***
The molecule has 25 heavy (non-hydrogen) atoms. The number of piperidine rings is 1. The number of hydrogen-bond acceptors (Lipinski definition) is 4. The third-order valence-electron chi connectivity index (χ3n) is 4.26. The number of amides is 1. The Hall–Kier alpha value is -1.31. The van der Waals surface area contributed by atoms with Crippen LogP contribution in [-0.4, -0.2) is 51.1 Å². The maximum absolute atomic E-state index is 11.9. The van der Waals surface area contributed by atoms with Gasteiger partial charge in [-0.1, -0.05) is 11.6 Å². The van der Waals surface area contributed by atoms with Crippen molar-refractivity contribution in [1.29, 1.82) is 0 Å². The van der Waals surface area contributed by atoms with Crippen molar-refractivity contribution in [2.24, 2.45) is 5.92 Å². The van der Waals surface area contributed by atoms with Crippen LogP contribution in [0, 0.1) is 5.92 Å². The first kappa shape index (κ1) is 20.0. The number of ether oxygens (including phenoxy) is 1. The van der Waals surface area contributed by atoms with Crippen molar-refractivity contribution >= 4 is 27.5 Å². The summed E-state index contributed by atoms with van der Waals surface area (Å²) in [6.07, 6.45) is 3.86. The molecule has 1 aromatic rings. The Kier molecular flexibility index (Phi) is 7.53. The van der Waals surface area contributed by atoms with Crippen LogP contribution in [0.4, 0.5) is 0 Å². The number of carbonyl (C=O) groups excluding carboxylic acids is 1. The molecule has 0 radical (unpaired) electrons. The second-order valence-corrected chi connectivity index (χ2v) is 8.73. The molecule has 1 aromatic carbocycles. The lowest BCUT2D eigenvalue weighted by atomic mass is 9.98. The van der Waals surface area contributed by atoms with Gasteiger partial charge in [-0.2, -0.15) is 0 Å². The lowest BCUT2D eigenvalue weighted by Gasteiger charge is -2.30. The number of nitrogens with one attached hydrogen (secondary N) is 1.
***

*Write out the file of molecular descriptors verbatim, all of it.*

The molecule has 25 heavy (non-hydrogen) atoms. The number of piperidine rings is 1. The number of hydrogen-bond acceptors (Lipinski definition) is 4. The third-order valence-electron chi connectivity index (χ3n) is 4.26. The number of amides is 1. The Hall–Kier alpha value is -1.31. The van der Waals surface area contributed by atoms with Crippen LogP contribution in [-0.4, -0.2) is 51.1 Å². The maximum absolute atomic E-state index is 11.9. The van der Waals surface area contributed by atoms with Gasteiger partial charge in [-0.1, -0.05) is 11.6 Å². The van der Waals surface area contributed by atoms with Crippen molar-refractivity contribution in [1.29, 1.82) is 0 Å². The van der Waals surface area contributed by atoms with Crippen molar-refractivity contribution in [2.24, 2.45) is 5.92 Å². The van der Waals surface area contributed by atoms with Crippen LogP contribution in [0, 0.1) is 5.92 Å². The first kappa shape index (κ1) is 20.0. The number of ether oxygens (including phenoxy) is 1. The van der Waals surface area contributed by atoms with Crippen molar-refractivity contribution >= 4 is 27.5 Å². The summed E-state index contributed by atoms with van der Waals surface area (Å²) in [6.07, 6.45) is 3.86. The molecule has 1 aromatic rings. The Kier molecular flexibility index (Phi) is 7.53. The van der Waals surface area contributed by atoms with Crippen LogP contribution in [0.4, 0.5) is 0 Å². The number of carbonyl (C=O) groups excluding carboxylic acids is 1. The molecule has 0 radical (unpaired) electrons. The second-order valence-corrected chi connectivity index (χ2v) is 8.73. The molecule has 1 aromatic carbocycles. The lowest BCUT2D eigenvalue weighted by atomic mass is 9.98. The van der Waals surface area contributed by atoms with Gasteiger partial charge in [-0.2, -0.15) is 0 Å². The lowest BCUT2D eigenvalue weighted by Gasteiger charge is -2.30. The number of nitrogens with one attached hydrogen (secondary N) is 1.